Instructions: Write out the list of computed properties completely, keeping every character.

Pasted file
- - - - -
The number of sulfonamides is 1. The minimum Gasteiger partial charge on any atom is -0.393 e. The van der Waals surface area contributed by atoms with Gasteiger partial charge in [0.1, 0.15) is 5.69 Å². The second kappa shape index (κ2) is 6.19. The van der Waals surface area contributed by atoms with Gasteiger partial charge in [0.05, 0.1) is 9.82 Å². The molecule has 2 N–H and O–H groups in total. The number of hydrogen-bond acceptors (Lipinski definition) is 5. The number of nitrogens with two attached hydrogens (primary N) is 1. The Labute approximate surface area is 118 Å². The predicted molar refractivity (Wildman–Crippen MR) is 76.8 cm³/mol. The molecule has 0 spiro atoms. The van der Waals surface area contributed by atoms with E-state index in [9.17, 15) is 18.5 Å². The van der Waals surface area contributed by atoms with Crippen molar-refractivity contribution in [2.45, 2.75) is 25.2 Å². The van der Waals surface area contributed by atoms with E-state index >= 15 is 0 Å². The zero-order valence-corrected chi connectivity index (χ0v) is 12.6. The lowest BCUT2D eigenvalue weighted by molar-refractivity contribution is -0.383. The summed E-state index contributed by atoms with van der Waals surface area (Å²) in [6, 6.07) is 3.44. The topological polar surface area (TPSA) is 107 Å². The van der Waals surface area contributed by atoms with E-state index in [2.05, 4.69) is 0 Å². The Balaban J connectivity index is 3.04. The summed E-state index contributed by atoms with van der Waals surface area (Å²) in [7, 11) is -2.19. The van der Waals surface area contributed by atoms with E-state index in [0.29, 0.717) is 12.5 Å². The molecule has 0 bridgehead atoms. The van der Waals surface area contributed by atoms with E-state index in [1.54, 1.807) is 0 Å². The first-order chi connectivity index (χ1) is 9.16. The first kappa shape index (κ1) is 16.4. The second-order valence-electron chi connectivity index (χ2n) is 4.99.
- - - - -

The number of sulfonamides is 1. The minimum Gasteiger partial charge on any atom is -0.393 e. The van der Waals surface area contributed by atoms with Gasteiger partial charge in [0.1, 0.15) is 5.69 Å². The second kappa shape index (κ2) is 6.19. The van der Waals surface area contributed by atoms with Gasteiger partial charge in [0.05, 0.1) is 9.82 Å². The molecule has 2 N–H and O–H groups in total. The number of hydrogen-bond acceptors (Lipinski definition) is 5. The number of nitrogens with two attached hydrogens (primary N) is 1. The Labute approximate surface area is 118 Å². The predicted molar refractivity (Wildman–Crippen MR) is 76.8 cm³/mol. The molecule has 0 spiro atoms. The van der Waals surface area contributed by atoms with E-state index in [9.17, 15) is 18.5 Å². The van der Waals surface area contributed by atoms with Crippen molar-refractivity contribution in [2.45, 2.75) is 25.2 Å². The van der Waals surface area contributed by atoms with E-state index >= 15 is 0 Å². The zero-order valence-corrected chi connectivity index (χ0v) is 12.6. The lowest BCUT2D eigenvalue weighted by molar-refractivity contribution is -0.383. The summed E-state index contributed by atoms with van der Waals surface area (Å²) in [6, 6.07) is 3.44. The topological polar surface area (TPSA) is 107 Å². The van der Waals surface area contributed by atoms with E-state index in [2.05, 4.69) is 0 Å². The Balaban J connectivity index is 3.04. The summed E-state index contributed by atoms with van der Waals surface area (Å²) in [7, 11) is -2.19. The van der Waals surface area contributed by atoms with E-state index in [0.29, 0.717) is 12.5 Å². The molecule has 0 bridgehead atoms. The van der Waals surface area contributed by atoms with E-state index in [1.54, 1.807) is 0 Å². The first-order chi connectivity index (χ1) is 9.16. The first kappa shape index (κ1) is 16.4. The second-order valence-electron chi connectivity index (χ2n) is 4.99.